Every week, the folks at iTunes find a movie they like and make it available to rent for the low, low price of $0.99. I’m here to tell you whether that film is worth your hard-earned dollar.
This week, Channing Tatum and Adam Driver try to pull off a perfect heist in Logan Lucky.
You Logans Must Be as Simple Minded as People Say
When Jimmy Logan (Tatum) unexpectedly loses his job, he finds himself unable to front the legal fees needed to keep his ex from moving their daughter to another state. Desperate to make some quick cash, Jimmy enlists the help of his one-armed brother Clyde (Driver) and his fast-driving sister Mellie (Riley Keough) to help him pull off the heist of a lifetime. To make it work, they’ll have to bust their safe-cracking buddy Joe Bang (Daniel Craig) out of jail, get in and out of Charlotte Motor Speedway’s vaults undetected during the biggest NASCAR race of the year, and of course, overcome the Logan family curse in the process. Can they do all that and still get Jimmy to his daughter’s beauty pageant on time? Find out in Steven Soderbergh’s breezy, southern-fried heist comedy, Logan Lucky.
We Are Dealing with Science Here!
If you’re thinking it sounds like there’s a lot going on in Logan Lucky, well, there is. A little bit too much, in fact. But that’s sort of the status quo for most heist flicks. As a genre, heist movies generally err towards stories with multiple characters and intricate narratives with interwoven plot lines designed to both inform and deceive. They also tend to add a little bit of razzle-dazzle in the final act that ties all those narrative threads together … usually with some sort of twist involved. So yeah, there’s often too much going on in Logan Lucky, but that’s just because there’s supposed to be.
It should be noted that with any heist flick, the action either flies or flails in accordance with how skillfully a director pieces all those elements together. Even with so many moving parts in play, Logan Lucky works because Steven Soderbergh makes it work. Behind the devoted work of his leads and a whip-smart screenplay, crackling with sharp dialogue and powder-dry wit (see Game of Thrones joke), Soderbergh allows his film to twist and turn and pivot and press on with balletic grace. If ballets had ever been written about kind-hearted, down on their luck good-ol-boys bent on larceny, that is. Somewhere in the middle of ballet and backwoods bombast, Soderbergh delivers a hilarious heist flick that feels at once fresh and familiar.
Of course, Soderbergh is no stranger to the heist genre. He practically perfected his own “caper comedy” formula by directing three Rat Pack inspired crime flicks in Oceans 11, 12, and 13 respectively. To be honest, Logan Lucky never strays far from that formula … and that’s just fine. Some formulas actually do work, and Soderbergh’s light-handed approach to the formulaic fare leaves ample room for Logan Lucky‘s narrative fits and starts to seamlessly blend with its myriad of one-liners, awkward pauses, and sight gags.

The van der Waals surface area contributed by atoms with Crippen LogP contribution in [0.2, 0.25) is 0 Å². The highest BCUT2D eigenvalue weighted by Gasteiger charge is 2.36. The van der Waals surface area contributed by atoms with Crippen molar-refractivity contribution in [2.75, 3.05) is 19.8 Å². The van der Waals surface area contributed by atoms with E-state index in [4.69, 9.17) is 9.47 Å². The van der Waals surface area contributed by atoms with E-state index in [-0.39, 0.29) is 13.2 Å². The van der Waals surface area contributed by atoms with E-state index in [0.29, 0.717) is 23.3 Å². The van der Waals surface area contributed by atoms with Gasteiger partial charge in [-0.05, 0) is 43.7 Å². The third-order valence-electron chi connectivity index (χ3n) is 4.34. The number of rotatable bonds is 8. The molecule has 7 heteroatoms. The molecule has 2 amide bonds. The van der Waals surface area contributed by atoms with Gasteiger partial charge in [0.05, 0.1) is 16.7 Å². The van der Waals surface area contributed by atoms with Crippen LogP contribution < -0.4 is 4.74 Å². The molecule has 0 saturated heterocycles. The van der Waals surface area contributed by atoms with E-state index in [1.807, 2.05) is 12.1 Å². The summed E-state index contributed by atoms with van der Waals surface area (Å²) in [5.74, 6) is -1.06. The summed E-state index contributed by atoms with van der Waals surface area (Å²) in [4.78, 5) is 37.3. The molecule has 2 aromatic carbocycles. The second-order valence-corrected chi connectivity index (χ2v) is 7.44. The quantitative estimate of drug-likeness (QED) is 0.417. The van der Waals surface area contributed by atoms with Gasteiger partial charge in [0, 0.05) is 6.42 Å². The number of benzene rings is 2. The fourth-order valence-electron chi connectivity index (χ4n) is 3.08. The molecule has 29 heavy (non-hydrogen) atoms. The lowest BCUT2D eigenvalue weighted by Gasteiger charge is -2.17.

Logan Lucky relies heavily on the charm of its performers executing those lines, pauses, and gags as a result. They do not disappoint. Channing Tatum and Adam Driver make the most of the opportunity, each bringing a humanizing warmth and calculated cool to their respective roles. The pair’s effortless chemistry also builds a crucial authenticity to the film’s central relationship. As good as the co-leads are, it’s Daniel Craig who steals the show in Logan Lucky. Behind a shock of bleach-blonde hair and “prison rules” attitude, the almost unrecognizable Craig brings an impish, imposing energy to his Joe Bang that sways effortlessly between maniacal menace and pixie-like playfulness.
When Craig’s mirthful mug is front and center, the film seems almost unable to contain that energy. It’s a testament to Soderbergh’s skill that Craig never feels like he’s dominating the action. In fact, like the rest of the film’s cast (including Katherine Waterston, Katie Holmes, Sebastian Stan, Dwight Yoakam, Seth MacFarlane, and David Denman), Craig looks like he’s having the time of his life through every giddy, goofy moment of Logan Lucky. If you let that energy wash over you, you might just have the time of your life watching them.
You bet. Look, Logan Lucky is hardly great cinema. Sure, it’s a clever little heist flick, but at 118 minutes, it’s unquestionably too long. It’s also a little bit predictable, which means the film hardly holds up against Steven Soderbergh’s best work (Sex, Lies, and Videotape, Out of Sight, The Limey, Traffic, Haywire). In spite of its shortcomings, Logan Lucky is still a hell of a lot of fun. Sometimes that’s all a movie really needs to be. That it also has heart to spare is just a welcome bonus. So pony up that dollar, sit back, and enjoy the rollicking ride that is Logan Lucky.